Worship Team Questions

Jonathan (@worshipbassist) provided some great questions for any worship team, choir, or band. They would make good fodder for a retreat or workshop. You could also dissect them individually during rehearsals.

1. How do we remain humble in up front ministry?

2. How do you deal with conflict in your band?

3. What role does serving play in worship ministry?

4. How do you choose people to serve in your worship ministry?

5. How do you prepare and/or select songs for a worship set?

6. How can a worship leader help the band succeed? (From Band’s Perspective)

7. What does a great worship/band leader look like? (From Band’s Perspective)

How to Kick Someone Out of the Band (nicely)

Nancy Beach has a post about a colleague that believed they needed to ask a Worship Band member to step down in order to take the team to the “next level.” I’ve been there.

To start, there are 2 main things I look for when selecting new Worship Band members. First there needs to be a heart attitude of worship, and a desire to be a servant. Second there needs to be clear gifting in the area they desire to serve in. Both of these things are necessary. Sometimes we invite someone into the Band when only one of these qualities is developed, and use the opportunity to move them along where they are lacking. Sometimes it isn’t immediately obvious that they have what it takes in both these areas. When you’re not sure, you have to go slow. Ask them to come to rehearsals, but not to lead on Sundays. For vocalists, ask them to sing in the choir for a few months before singing on a mic up front. See how that rubs them. Their reaction (and whether they even stick around) will clue you into where their heart is.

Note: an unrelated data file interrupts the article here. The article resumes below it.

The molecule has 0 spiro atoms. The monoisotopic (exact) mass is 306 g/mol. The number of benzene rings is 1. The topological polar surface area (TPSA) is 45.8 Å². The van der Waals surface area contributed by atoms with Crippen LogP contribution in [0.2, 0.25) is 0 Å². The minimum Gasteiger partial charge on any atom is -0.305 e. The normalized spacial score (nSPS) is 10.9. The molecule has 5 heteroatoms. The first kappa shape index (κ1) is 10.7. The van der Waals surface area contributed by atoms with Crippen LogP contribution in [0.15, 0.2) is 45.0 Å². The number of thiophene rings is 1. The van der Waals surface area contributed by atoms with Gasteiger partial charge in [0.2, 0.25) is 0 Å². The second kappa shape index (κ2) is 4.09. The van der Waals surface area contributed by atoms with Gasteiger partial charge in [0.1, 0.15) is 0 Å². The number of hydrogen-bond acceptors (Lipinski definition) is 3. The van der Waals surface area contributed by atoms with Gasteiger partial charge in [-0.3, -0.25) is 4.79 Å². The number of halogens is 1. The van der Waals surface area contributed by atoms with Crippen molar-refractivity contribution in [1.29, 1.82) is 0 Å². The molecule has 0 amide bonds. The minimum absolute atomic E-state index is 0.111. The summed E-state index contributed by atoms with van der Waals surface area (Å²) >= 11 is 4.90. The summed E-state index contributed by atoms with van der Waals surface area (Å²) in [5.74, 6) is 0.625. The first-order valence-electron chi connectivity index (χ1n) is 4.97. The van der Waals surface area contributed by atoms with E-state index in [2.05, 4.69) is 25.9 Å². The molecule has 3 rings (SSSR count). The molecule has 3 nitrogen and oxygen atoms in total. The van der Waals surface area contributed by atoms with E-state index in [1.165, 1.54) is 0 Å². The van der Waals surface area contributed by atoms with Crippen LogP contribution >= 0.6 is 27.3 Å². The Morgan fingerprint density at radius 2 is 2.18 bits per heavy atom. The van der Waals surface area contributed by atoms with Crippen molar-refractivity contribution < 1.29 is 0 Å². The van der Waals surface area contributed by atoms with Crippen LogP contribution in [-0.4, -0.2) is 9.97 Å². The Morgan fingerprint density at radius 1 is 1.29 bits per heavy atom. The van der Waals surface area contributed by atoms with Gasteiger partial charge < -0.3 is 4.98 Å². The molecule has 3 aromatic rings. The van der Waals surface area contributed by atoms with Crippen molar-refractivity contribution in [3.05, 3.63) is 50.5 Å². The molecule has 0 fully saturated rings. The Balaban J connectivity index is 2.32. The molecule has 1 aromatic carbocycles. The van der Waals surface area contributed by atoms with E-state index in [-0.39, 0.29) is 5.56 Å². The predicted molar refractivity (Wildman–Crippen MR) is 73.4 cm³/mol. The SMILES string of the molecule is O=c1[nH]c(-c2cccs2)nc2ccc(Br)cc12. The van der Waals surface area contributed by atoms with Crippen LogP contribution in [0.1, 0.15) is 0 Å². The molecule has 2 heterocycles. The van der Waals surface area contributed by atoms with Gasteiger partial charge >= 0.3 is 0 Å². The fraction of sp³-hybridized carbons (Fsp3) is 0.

But what about someone who is not up to par in the musical/technical side. Here are my suggestions in handling that:

1. Let them know the expectations. Tell them you expect a degree of excellence in the presentation of music, and this requires practice apart from band rehearsal. Bottom line – a musical mistake equals a potential distraction in people connecting with God in worship.

2. Be specific. If it is a stylistic problem, tell them how you want it. If it is a technique problem, give helpful suggestions how to improve. Offer to help via lessons outside rehearsal. You can’t just tell them it’s not good enough and not provide a chance to correct it and grow.

3. Put the burden on them. Let them know that unless they get help and improve, we don’t have a place for you to serve here

4. Offer another venue for them to continue to serve and improve in. There are usually other places that need musical leadership: children’s church, youth band, small groups, prison ministry, etc. Let them serve somewhere else.

In the end, a band is only as good as it’s worst player. If efforts are made to improve and nothing is working, you have to cut the cord. Tell them, “We love you, but God has not gifted you to serve in this area. We know He has somewhere else for you to serve here.”

3 step S.B.I. for Conflict Resolution

Leadership involves conflict. At some point, you will say/do something that another will think is completely wrong. Or you will think someone else has done something that is completely wrong. It goes both ways.

WorshipTrench shares some advice on dealing with conflict resolution.

S = Situation – Describe the situation to the individual to set context.

B = Behavior – Describe the behavior in question.

I = Impact – Describe the impact it had on you emotionally or otherwise.